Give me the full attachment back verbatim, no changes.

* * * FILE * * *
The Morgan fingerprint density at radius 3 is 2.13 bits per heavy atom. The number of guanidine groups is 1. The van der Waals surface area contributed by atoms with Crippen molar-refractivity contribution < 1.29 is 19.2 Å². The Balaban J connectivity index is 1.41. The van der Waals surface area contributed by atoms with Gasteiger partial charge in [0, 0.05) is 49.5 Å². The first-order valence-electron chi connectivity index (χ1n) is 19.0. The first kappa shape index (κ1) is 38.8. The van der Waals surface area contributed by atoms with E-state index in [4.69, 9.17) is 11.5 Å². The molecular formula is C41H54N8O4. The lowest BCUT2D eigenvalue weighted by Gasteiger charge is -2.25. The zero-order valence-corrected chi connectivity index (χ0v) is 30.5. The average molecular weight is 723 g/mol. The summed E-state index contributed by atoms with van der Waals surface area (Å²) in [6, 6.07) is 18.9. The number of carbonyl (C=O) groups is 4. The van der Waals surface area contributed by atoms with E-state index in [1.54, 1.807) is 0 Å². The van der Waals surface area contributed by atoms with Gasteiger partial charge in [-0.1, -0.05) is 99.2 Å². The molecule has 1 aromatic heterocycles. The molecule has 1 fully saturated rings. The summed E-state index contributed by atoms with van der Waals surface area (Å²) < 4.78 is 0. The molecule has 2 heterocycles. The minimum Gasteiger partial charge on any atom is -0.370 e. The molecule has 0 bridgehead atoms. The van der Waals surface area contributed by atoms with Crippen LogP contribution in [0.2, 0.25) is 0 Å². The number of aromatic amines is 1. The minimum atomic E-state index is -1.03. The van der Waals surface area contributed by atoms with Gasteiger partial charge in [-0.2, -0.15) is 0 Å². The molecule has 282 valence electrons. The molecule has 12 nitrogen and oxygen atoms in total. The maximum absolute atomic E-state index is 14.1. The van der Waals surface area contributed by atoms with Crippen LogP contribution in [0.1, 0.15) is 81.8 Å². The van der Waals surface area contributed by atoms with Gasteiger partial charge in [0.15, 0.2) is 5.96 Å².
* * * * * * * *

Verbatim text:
The Morgan fingerprint density at radius 3 is 2.13 bits per heavy atom. The number of guanidine groups is 1. The van der Waals surface area contributed by atoms with Crippen molar-refractivity contribution < 1.29 is 19.2 Å². The Balaban J connectivity index is 1.41. The van der Waals surface area contributed by atoms with Gasteiger partial charge in [0, 0.05) is 49.5 Å². The first-order valence-electron chi connectivity index (χ1n) is 19.0. The first kappa shape index (κ1) is 38.8. The van der Waals surface area contributed by atoms with E-state index in [4.69, 9.17) is 11.5 Å². The molecular formula is C41H54N8O4. The lowest BCUT2D eigenvalue weighted by Gasteiger charge is -2.25. The zero-order valence-corrected chi connectivity index (χ0v) is 30.5. The average molecular weight is 723 g/mol. The summed E-state index contributed by atoms with van der Waals surface area (Å²) in [6, 6.07) is 18.9. The number of carbonyl (C=O) groups is 4. The van der Waals surface area contributed by atoms with E-state index in [1.54, 1.807) is 0 Å². The van der Waals surface area contributed by atoms with Gasteiger partial charge in [-0.1, -0.05) is 99.2 Å². The molecule has 1 aromatic heterocycles. The molecule has 1 fully saturated rings. The summed E-state index contributed by atoms with van der Waals surface area (Å²) < 4.78 is 0. The molecule has 2 heterocycles. The minimum Gasteiger partial charge on any atom is -0.370 e. The molecule has 0 bridgehead atoms. The van der Waals surface area contributed by atoms with Crippen LogP contribution in [0.2, 0.25) is 0 Å². The number of aromatic amines is 1. The minimum atomic E-state index is -1.03. The van der Waals surface area contributed by atoms with Gasteiger partial charge in [-0.2, -0.15) is 0 Å². The molecule has 282 valence electrons. The molecule has 12 nitrogen and oxygen atoms in total. The maximum absolute atomic E-state index is 14.1. The van der Waals surface area contributed by atoms with Crippen LogP contribution in [0.1, 0.15) is 81.8 Å². The van der Waals surface area contributed by atoms with Gasteiger partial charge in [0.15, 0.2) is 5.96 Å².